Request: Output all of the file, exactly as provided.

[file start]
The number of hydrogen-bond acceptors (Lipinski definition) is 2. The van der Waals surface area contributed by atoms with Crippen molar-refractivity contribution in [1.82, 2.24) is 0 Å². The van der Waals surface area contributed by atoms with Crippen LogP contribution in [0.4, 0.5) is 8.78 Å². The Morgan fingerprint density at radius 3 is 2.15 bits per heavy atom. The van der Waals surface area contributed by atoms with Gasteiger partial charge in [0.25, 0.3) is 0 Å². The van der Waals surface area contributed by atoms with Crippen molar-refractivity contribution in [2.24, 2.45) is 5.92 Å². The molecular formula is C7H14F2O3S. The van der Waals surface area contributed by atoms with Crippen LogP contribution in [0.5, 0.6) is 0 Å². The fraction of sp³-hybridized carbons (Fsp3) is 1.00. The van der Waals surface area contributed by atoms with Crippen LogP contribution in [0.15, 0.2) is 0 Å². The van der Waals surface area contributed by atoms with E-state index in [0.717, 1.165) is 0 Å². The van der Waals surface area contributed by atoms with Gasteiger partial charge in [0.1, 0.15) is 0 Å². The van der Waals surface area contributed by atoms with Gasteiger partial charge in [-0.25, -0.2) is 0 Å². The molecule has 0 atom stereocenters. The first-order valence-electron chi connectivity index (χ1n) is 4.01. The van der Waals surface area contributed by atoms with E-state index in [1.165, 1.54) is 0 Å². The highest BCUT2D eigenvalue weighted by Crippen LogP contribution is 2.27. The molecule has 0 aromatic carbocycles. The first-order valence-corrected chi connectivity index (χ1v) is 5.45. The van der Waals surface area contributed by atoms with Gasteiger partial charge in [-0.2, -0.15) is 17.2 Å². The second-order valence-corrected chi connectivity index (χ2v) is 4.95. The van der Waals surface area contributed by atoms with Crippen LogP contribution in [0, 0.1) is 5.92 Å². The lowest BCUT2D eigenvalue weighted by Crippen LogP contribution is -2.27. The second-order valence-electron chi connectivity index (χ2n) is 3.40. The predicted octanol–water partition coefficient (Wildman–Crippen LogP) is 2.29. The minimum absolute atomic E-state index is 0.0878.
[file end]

The number of hydrogen-bond acceptors (Lipinski definition) is 2. The van der Waals surface area contributed by atoms with Crippen molar-refractivity contribution in [1.82, 2.24) is 0 Å². The van der Waals surface area contributed by atoms with Crippen LogP contribution in [0.4, 0.5) is 8.78 Å². The Morgan fingerprint density at radius 3 is 2.15 bits per heavy atom. The van der Waals surface area contributed by atoms with Gasteiger partial charge in [0.25, 0.3) is 0 Å². The van der Waals surface area contributed by atoms with Crippen molar-refractivity contribution in [2.24, 2.45) is 5.92 Å². The molecular formula is C7H14F2O3S. The van der Waals surface area contributed by atoms with Crippen LogP contribution in [0.5, 0.6) is 0 Å². The fraction of sp³-hybridized carbons (Fsp3) is 1.00. The van der Waals surface area contributed by atoms with Crippen LogP contribution in [0.15, 0.2) is 0 Å². The van der Waals surface area contributed by atoms with E-state index in [0.717, 1.165) is 0 Å². The van der Waals surface area contributed by atoms with Gasteiger partial charge in [0.1, 0.15) is 0 Å². The van der Waals surface area contributed by atoms with Gasteiger partial charge in [-0.25, -0.2) is 0 Å². The molecule has 0 atom stereocenters. The first-order valence-electron chi connectivity index (χ1n) is 4.01. The van der Waals surface area contributed by atoms with E-state index in [1.165, 1.54) is 0 Å². The highest BCUT2D eigenvalue weighted by Crippen LogP contribution is 2.27. The molecule has 0 aromatic carbocycles. The first-order valence-corrected chi connectivity index (χ1v) is 5.45. The van der Waals surface area contributed by atoms with Gasteiger partial charge in [-0.2, -0.15) is 17.2 Å². The second-order valence-corrected chi connectivity index (χ2v) is 4.95. The van der Waals surface area contributed by atoms with Crippen LogP contribution in [0, 0.1) is 5.92 Å². The lowest BCUT2D eigenvalue weighted by Crippen LogP contribution is -2.27. The second-order valence-electron chi connectivity index (χ2n) is 3.40. The predicted octanol–water partition coefficient (Wildman–Crippen LogP) is 2.29. The minimum absolute atomic E-state index is 0.0878.